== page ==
God is the Creator of all things.  The earth is His, and all of its fullness.  The silver and gold are His.  He owns the cattle on a thousand hills, and the wealth of every mine.  But in the beginning he gave all things to man for his provision and enjoyment.  He only withheld on thing.  He said to Adam, “you can eat from every tree, except for one.”  When Adam ate from the one that was forbidden, he lost the abundance of the rest, for he was kicked out of the garden.
When the children of Israel entered the Promised Land God said to them, “Give Me the spoils of Jericho, the first city you capture, and then the rest of the land is yours.”  But one man kept some of the spoils, and they were defeated in the next battle. 
Since it all belongs to God, He could have asked for 90%, and shared 10% with man.  But God is a giver, and it is His desire to bless His people.  Even His request for the tithe is not to leave us with less, but to bless us with more.  By giving the tithe we acknowledge that it all belongs to Him.  Then He can open the windows of heaven and pour out a blessing.  But when we withhold the tithe, the devourer is free to take what we have.
It is a spiritual principle that doesn’t always make sense to the human understanding.  Our natural mind tells us that we must get, not give, if we want to have more.  It doesn’t understand the words of Jesus, “Give, and it will be given unto you” (Luke 7:38).  By giving our tithe we are acting in faith, and trusting God to be our source of total supply.  He even tells us to give it a try and see if it really works.  He has never failed me yet.  How about you, have you given it a try?

May 25 – “Shout Grace to Your Mountain”

Day 145 – Read Zechariah 3-4
Zechariah 4:6-7 – “This is the word of the Lord to Zerubbabel: ‘Not by might, nor by power, but by My Spirit,’ says the Lord of hosts.  ‘Who are you, O great mountain?  Before Zerubbabel you shall become a plain!  And he shall bring forth the capstone with shouts of ‘Grace, grace to it!’”
The name Zechariah means ‘Yahweh Remembers.’  In the context of this book it refers to His remembering the covenant He had made with His people.  He had promised that the Messiah would come and bring great glory upon Israel.  But, in order for Him to come, the Temple had to be rebuilt.
They had been struggling to rebuild the Temple for more than a dozen years.  They were discouraged and overwhelmed at the task.  It didn’t seem as if it would ever be completed.  So God brings a word of encouragement through the prophet.  “You don’t have to rely upon your own strength or ability, My Spirit will empower you to do the work.  The mountain before you will be leveled by my grace.”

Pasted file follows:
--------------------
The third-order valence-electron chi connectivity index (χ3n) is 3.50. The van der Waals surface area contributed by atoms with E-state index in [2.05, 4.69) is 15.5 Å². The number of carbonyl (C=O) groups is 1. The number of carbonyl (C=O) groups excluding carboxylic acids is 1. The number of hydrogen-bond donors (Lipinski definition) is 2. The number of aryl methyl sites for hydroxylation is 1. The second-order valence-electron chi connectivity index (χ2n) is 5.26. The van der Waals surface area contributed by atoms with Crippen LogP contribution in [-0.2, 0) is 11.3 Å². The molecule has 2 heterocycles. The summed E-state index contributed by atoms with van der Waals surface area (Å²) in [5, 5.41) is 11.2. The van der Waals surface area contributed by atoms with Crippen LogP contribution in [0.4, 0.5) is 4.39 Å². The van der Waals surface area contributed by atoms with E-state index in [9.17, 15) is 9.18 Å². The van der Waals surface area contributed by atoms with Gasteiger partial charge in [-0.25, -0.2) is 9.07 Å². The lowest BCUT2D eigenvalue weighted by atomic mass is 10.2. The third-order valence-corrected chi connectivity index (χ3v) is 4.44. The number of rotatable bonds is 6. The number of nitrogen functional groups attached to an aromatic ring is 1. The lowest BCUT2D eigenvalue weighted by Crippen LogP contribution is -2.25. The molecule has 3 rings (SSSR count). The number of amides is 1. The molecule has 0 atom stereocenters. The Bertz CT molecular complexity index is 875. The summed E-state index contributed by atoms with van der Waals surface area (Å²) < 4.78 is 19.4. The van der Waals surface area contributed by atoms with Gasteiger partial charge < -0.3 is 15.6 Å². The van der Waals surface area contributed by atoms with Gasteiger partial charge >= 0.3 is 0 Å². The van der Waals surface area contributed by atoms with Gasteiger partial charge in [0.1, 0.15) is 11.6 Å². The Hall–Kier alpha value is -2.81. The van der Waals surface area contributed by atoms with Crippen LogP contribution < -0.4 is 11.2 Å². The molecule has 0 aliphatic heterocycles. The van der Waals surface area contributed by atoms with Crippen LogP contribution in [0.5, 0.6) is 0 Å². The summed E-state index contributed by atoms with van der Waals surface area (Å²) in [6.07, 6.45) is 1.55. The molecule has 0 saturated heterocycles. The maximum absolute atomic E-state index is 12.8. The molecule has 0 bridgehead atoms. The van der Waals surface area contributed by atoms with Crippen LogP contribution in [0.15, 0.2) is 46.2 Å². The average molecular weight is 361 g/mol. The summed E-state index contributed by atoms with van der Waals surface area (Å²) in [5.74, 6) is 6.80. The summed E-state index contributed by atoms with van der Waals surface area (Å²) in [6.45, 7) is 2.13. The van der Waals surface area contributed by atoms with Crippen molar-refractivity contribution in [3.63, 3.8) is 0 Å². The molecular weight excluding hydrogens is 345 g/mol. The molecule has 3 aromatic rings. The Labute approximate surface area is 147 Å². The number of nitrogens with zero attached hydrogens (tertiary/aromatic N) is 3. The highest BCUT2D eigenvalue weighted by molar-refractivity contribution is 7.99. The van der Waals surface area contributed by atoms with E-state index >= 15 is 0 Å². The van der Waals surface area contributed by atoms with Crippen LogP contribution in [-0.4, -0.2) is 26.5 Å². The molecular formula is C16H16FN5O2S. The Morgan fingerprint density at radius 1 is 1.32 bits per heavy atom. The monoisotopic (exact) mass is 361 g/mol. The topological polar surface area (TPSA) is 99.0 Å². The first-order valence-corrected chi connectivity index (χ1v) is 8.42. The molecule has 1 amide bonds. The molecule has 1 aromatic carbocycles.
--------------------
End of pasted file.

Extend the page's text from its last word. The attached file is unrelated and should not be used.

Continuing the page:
What mountain stands before you today?  What promise has God given you that seems like it will never be fulfilled?  Be encouraged.  God has not forgotten any promise He has made to you.  God remembers.
One of the problems we face is that we often try to help God fulfill His promise.  Yes, there are things we need to do.  Primarily, our task is simply to obey Him.  But don’t try to do His work.  Learn to rely upon the power of His Spirit.  Instead of using your strength and ability, shout grace to your mountain, and watch God do a mighty work on your behalf.

May 24 – “The Desire of All Nations”

Day 144 –Read Haggai 1-2
Haggai 2:7-9 – “’And I will shake all nations, and they shall come to the Desire of All Nations, and I will fill this temple with glory,’ says the Lord of hosts.  ’The silver is Mine, and the gold is Mine,’ says the Lord of hosts.  ‘The glory of this latter temple shall be greater than the former,’ says the Lord of hosts.  ‘And in this place I will give peace,’ says the Lord of hosts.”
At the time of the prophet Haggai the Babylonian exile was over and a remnant had returned to the land to rebuild the temple.  However, they had become discouraged because of their lack of resources.  So, instead of building the temple, they began to focus upon rebuilding their own homes.  Then, after sixteen years, the Lord brought this message to the people.
Some have read this passage and interpreted it to mean that, since the silver and gold belong to God, we can claim it for ourselves and become rich.  But that is not the meaning here.  In Solomon’s temple everything was either pure gold, or wood overlaid with gold.  Nothing was made of silver.  In fact, we are told that there was so much gold in the days of Solomon that silver was of no value at all (1 Kings 10:21).
So, when the people realized that they could never make a temple as glorious as Solomon’s, they became discouraged and didn’t think that God would be pleased.  But God is never impressed with gold and silver.  He owns it all.  In fact, He created it.  The glory does not come from material things; the glory comes from the presence of the Lord.  It doesn’t matter if you meet in a golden temple, or a grass hut, if God is there it will be glorious.